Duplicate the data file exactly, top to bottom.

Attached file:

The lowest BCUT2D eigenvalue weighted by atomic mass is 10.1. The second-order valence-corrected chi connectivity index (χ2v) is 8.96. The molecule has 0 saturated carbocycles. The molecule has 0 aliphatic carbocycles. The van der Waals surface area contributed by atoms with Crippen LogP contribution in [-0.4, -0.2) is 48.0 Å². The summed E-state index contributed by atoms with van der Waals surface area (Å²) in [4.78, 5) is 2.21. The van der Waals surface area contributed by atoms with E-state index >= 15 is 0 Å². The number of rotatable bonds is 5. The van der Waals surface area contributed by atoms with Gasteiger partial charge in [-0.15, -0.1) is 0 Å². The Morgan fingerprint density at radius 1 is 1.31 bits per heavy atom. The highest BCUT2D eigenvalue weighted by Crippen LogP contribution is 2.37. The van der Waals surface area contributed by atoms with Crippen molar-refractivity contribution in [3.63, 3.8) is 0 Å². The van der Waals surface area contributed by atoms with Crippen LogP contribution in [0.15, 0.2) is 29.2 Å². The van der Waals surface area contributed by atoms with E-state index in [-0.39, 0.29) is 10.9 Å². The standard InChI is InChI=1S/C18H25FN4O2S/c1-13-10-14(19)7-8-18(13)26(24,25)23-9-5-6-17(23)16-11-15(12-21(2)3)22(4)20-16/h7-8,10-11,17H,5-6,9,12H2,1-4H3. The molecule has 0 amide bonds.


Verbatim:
The lowest BCUT2D eigenvalue weighted by atomic mass is 10.1. The second-order valence-corrected chi connectivity index (χ2v) is 8.96. The molecule has 0 saturated carbocycles. The molecule has 0 aliphatic carbocycles. The van der Waals surface area contributed by atoms with Crippen LogP contribution in [-0.4, -0.2) is 48.0 Å². The summed E-state index contributed by atoms with van der Waals surface area (Å²) in [4.78, 5) is 2.21. The van der Waals surface area contributed by atoms with E-state index >= 15 is 0 Å². The number of rotatable bonds is 5. The van der Waals surface area contributed by atoms with Gasteiger partial charge in [-0.15, -0.1) is 0 Å². The Morgan fingerprint density at radius 1 is 1.31 bits per heavy atom. The highest BCUT2D eigenvalue weighted by Crippen LogP contribution is 2.37. The van der Waals surface area contributed by atoms with Crippen molar-refractivity contribution in [3.63, 3.8) is 0 Å². The van der Waals surface area contributed by atoms with Crippen LogP contribution in [0.15, 0.2) is 29.2 Å². The van der Waals surface area contributed by atoms with E-state index in [-0.39, 0.29) is 10.9 Å². The standard InChI is InChI=1S/C18H25FN4O2S/c1-13-10-14(19)7-8-18(13)26(24,25)23-9-5-6-17(23)16-11-15(12-21(2)3)22(4)20-16/h7-8,10-11,17H,5-6,9,12H2,1-4H3. The molecule has 0 amide bonds.